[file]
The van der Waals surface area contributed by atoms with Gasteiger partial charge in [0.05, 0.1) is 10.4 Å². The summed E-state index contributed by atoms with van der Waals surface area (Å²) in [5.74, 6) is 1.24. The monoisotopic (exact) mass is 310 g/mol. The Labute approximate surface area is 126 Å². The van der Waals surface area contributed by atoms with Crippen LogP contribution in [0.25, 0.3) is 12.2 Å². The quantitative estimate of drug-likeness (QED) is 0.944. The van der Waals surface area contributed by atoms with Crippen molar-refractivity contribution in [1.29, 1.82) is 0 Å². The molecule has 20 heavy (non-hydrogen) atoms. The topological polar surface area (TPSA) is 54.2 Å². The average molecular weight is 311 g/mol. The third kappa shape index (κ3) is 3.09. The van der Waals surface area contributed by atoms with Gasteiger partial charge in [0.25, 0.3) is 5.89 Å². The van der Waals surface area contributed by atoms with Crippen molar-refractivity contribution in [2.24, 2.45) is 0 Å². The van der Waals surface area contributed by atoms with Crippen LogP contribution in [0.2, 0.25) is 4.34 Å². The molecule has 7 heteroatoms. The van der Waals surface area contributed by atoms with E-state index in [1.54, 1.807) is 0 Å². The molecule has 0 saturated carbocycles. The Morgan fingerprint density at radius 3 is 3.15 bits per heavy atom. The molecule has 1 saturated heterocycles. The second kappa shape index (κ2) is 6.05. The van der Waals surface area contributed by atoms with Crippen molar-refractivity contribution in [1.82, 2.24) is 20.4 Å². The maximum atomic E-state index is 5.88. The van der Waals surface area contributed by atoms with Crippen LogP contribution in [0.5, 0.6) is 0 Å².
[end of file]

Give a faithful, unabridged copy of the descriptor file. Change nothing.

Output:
The van der Waals surface area contributed by atoms with Gasteiger partial charge in [0.05, 0.1) is 10.4 Å². The summed E-state index contributed by atoms with van der Waals surface area (Å²) in [5.74, 6) is 1.24. The monoisotopic (exact) mass is 310 g/mol. The Labute approximate surface area is 126 Å². The van der Waals surface area contributed by atoms with Crippen LogP contribution in [0.25, 0.3) is 12.2 Å². The quantitative estimate of drug-likeness (QED) is 0.944. The van der Waals surface area contributed by atoms with Crippen molar-refractivity contribution in [1.29, 1.82) is 0 Å². The molecule has 20 heavy (non-hydrogen) atoms. The topological polar surface area (TPSA) is 54.2 Å². The average molecular weight is 311 g/mol. The third kappa shape index (κ3) is 3.09. The van der Waals surface area contributed by atoms with Gasteiger partial charge in [0.25, 0.3) is 5.89 Å². The van der Waals surface area contributed by atoms with Crippen molar-refractivity contribution in [2.24, 2.45) is 0 Å². The van der Waals surface area contributed by atoms with Crippen LogP contribution in [0.2, 0.25) is 4.34 Å². The molecule has 7 heteroatoms. The van der Waals surface area contributed by atoms with E-state index in [1.54, 1.807) is 0 Å². The molecule has 0 saturated carbocycles. The Morgan fingerprint density at radius 3 is 3.15 bits per heavy atom. The molecule has 1 saturated heterocycles. The second kappa shape index (κ2) is 6.05. The van der Waals surface area contributed by atoms with Crippen molar-refractivity contribution in [1.82, 2.24) is 20.4 Å². The maximum atomic E-state index is 5.88. The van der Waals surface area contributed by atoms with Crippen LogP contribution in [0.5, 0.6) is 0 Å².